Jill started sailing at the age of three weeks and spent her formative years messing about in racing dinghies in Chichester Harbour. She made her first blue-water passage at the age of 18 but it was to be a further ten years before she was shanghaied by the skipper and started her career as an ocean-going hobo. Jill has written a handful of books and has many more in the pipeline, but her true vocation is as an artist.
Jill is custodian of the ship’s camera – which is why you won’t often find her likeness in these pages. Photography is the quick-fix which she employs when time does not allow her to engage in the far more satisfying pursuit of painting in watercolour or oils.
If you would like to commission a painting of your yacht, drop her a line using the contact form.
When not sailing, painting, writing, cooking dinner, tidying up after other people, or trying to get Roxanne to do some schoolwork, Jill enjoys watching wildlife, messing about in her inflatable kayak, tapping out tunes on her squeeze box, banging on a bongo, and boring the kids with stories about the summer she spent flying float planes in Canada.
Jill recently discovered the Buddhist dhamma and now “wastes” large amounts of time sitting cross-legged on the bed watching her breath.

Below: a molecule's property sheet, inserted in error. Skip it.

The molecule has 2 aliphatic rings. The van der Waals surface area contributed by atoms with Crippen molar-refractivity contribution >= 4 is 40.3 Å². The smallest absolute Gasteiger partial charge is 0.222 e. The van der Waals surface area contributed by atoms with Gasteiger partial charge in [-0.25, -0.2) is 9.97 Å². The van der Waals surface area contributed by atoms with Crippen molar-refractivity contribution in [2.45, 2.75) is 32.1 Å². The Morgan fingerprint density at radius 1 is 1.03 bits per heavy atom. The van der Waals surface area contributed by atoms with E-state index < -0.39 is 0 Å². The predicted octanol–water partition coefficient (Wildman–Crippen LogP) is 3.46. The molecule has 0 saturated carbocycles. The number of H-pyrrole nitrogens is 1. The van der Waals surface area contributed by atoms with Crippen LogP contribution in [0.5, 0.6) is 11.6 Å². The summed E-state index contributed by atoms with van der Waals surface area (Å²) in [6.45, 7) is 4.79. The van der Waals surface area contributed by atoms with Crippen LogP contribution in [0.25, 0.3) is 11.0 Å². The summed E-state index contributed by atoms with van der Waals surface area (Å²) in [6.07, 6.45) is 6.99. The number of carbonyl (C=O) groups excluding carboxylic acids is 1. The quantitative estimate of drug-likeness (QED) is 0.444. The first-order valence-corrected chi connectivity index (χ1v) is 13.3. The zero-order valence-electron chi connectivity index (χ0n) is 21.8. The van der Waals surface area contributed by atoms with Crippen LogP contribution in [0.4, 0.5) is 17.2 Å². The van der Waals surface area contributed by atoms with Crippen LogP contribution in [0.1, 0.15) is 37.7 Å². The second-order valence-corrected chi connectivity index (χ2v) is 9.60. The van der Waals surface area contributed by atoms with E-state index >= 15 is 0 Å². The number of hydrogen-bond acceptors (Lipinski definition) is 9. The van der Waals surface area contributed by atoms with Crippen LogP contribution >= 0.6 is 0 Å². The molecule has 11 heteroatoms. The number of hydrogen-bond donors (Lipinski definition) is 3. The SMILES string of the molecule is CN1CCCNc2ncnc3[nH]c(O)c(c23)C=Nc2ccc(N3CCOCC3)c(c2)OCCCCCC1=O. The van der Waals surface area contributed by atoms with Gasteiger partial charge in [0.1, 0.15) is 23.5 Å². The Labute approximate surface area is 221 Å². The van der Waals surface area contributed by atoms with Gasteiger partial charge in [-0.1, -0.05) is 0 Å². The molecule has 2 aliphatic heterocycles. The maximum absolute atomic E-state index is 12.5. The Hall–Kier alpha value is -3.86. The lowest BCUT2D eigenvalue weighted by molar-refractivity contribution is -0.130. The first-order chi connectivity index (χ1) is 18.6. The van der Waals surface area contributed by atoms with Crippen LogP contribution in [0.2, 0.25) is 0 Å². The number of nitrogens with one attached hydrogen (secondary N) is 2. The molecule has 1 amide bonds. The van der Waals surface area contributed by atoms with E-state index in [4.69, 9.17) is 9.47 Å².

Her pet hates are doing the washing, rinsing the washing, and hanging up the wet washing. She also dislikes taking the clothes off the line, and folding the clean laundry.
Jill’s latest book, How NOT to Build a Boat, is now available!
This is the story of the good ship Mollymawk, and of how she was built, and where, and why. It is a DIY instruction manual, a travelogue, and – at times – a comic tragedy, all rolled into one.
Packed full of advice about such things as ocean-worthy design and sail plans, it will also tell you how to operate a cutting torch, how to avoid a leaky stern-gland, how to pour your own rigging sockets, how to handle a ferocious gander, how to sandblast, how to weld in mid-Atlantic, how to amuse three young children in a cabin space the size of a phone booth… and much, much more besides.
Copious illustrations and photographs ensure that even the most complicated piece of engineering can be understood by all, and Jill’s observations and anecdotes, combined with the cartoons scattered here and there ensure that the account never gets too heavy.
Like the boat itself, this book has been a long time in the making.
At last, the truth about steel boat building — Nick Skeates, designer of the Wylo II